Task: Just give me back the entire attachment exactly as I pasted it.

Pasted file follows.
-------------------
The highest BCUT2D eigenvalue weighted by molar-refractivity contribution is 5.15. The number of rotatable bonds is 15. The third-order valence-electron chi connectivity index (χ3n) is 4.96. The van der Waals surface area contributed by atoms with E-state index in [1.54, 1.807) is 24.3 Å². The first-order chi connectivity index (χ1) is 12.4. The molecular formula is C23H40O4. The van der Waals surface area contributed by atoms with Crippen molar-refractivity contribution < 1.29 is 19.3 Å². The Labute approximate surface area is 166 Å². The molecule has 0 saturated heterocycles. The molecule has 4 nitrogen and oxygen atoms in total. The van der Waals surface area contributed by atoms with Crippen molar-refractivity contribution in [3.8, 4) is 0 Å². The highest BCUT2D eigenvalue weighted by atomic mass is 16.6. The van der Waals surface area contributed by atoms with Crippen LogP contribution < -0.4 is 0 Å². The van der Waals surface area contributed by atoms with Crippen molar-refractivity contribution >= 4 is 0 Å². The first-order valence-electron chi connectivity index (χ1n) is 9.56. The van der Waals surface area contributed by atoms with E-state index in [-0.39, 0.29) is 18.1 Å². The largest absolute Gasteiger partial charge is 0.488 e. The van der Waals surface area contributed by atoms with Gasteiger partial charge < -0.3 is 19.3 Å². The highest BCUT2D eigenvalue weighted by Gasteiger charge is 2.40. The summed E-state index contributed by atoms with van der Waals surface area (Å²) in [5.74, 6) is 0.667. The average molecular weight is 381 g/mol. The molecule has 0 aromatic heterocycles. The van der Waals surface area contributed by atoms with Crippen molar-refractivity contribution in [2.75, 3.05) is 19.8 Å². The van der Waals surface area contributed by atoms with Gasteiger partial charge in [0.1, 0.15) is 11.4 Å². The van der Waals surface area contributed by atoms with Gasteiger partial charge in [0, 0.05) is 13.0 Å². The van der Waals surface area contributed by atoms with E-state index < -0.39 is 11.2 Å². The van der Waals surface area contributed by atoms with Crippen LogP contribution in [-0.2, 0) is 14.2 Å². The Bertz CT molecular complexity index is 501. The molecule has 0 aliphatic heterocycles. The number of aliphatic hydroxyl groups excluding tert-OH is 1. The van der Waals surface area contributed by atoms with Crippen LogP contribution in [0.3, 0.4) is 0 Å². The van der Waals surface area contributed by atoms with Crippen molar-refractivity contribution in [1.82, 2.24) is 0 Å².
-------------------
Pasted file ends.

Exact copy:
The highest BCUT2D eigenvalue weighted by molar-refractivity contribution is 5.15. The number of rotatable bonds is 15. The third-order valence-electron chi connectivity index (χ3n) is 4.96. The van der Waals surface area contributed by atoms with E-state index in [1.54, 1.807) is 24.3 Å². The first-order chi connectivity index (χ1) is 12.4. The molecular formula is C23H40O4. The van der Waals surface area contributed by atoms with Crippen molar-refractivity contribution < 1.29 is 19.3 Å². The Labute approximate surface area is 166 Å². The molecule has 0 saturated heterocycles. The molecule has 4 nitrogen and oxygen atoms in total. The van der Waals surface area contributed by atoms with Crippen molar-refractivity contribution in [3.8, 4) is 0 Å². The highest BCUT2D eigenvalue weighted by atomic mass is 16.6. The van der Waals surface area contributed by atoms with Crippen LogP contribution < -0.4 is 0 Å². The van der Waals surface area contributed by atoms with Crippen molar-refractivity contribution >= 4 is 0 Å². The first-order valence-electron chi connectivity index (χ1n) is 9.56. The van der Waals surface area contributed by atoms with E-state index in [-0.39, 0.29) is 18.1 Å². The largest absolute Gasteiger partial charge is 0.488 e. The van der Waals surface area contributed by atoms with Gasteiger partial charge < -0.3 is 19.3 Å². The highest BCUT2D eigenvalue weighted by Gasteiger charge is 2.40. The summed E-state index contributed by atoms with van der Waals surface area (Å²) in [5.74, 6) is 0.667. The average molecular weight is 381 g/mol. The molecule has 0 aromatic heterocycles. The van der Waals surface area contributed by atoms with Crippen molar-refractivity contribution in [2.75, 3.05) is 19.8 Å². The van der Waals surface area contributed by atoms with Gasteiger partial charge in [0.1, 0.15) is 11.4 Å². The van der Waals surface area contributed by atoms with Gasteiger partial charge in [0, 0.05) is 13.0 Å². The van der Waals surface area contributed by atoms with E-state index < -0.39 is 11.2 Å². The van der Waals surface area contributed by atoms with Crippen LogP contribution in [-0.2, 0) is 14.2 Å². The Bertz CT molecular complexity index is 501. The molecule has 0 aliphatic heterocycles. The number of aliphatic hydroxyl groups excluding tert-OH is 1. The van der Waals surface area contributed by atoms with Crippen LogP contribution in [0.3, 0.4) is 0 Å². The van der Waals surface area contributed by atoms with Crippen molar-refractivity contribution in [1.82, 2.24) is 0 Å².